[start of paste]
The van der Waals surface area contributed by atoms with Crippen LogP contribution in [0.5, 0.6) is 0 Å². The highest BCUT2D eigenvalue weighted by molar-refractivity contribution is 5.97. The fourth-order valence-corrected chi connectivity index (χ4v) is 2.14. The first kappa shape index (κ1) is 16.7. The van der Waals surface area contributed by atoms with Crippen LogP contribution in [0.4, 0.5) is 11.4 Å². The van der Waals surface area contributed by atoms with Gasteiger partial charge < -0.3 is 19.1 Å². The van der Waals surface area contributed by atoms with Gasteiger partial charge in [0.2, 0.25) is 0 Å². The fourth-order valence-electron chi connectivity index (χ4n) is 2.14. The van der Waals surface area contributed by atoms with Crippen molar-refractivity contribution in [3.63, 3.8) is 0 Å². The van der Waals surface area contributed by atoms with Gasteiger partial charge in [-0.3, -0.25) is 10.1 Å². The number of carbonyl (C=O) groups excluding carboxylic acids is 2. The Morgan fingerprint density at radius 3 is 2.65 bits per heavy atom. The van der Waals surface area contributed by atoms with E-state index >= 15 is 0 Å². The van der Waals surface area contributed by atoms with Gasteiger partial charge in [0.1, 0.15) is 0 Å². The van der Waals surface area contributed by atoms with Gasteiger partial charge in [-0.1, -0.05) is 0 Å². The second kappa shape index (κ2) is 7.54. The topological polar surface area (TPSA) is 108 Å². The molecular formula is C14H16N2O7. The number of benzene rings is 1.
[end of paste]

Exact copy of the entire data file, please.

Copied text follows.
The van der Waals surface area contributed by atoms with Crippen LogP contribution in [0.5, 0.6) is 0 Å². The highest BCUT2D eigenvalue weighted by molar-refractivity contribution is 5.97. The fourth-order valence-corrected chi connectivity index (χ4v) is 2.14. The first kappa shape index (κ1) is 16.7. The van der Waals surface area contributed by atoms with Crippen LogP contribution in [0.4, 0.5) is 11.4 Å². The van der Waals surface area contributed by atoms with Gasteiger partial charge < -0.3 is 19.1 Å². The van der Waals surface area contributed by atoms with Gasteiger partial charge in [0.2, 0.25) is 0 Å². The fourth-order valence-electron chi connectivity index (χ4n) is 2.14. The van der Waals surface area contributed by atoms with Crippen molar-refractivity contribution in [3.63, 3.8) is 0 Å². The van der Waals surface area contributed by atoms with Gasteiger partial charge in [-0.3, -0.25) is 10.1 Å². The number of carbonyl (C=O) groups excluding carboxylic acids is 2. The Morgan fingerprint density at radius 3 is 2.65 bits per heavy atom. The van der Waals surface area contributed by atoms with E-state index >= 15 is 0 Å². The van der Waals surface area contributed by atoms with Gasteiger partial charge in [0.1, 0.15) is 0 Å². The van der Waals surface area contributed by atoms with Gasteiger partial charge in [-0.1, -0.05) is 0 Å². The second kappa shape index (κ2) is 7.54. The topological polar surface area (TPSA) is 108 Å². The molecular formula is C14H16N2O7. The number of benzene rings is 1.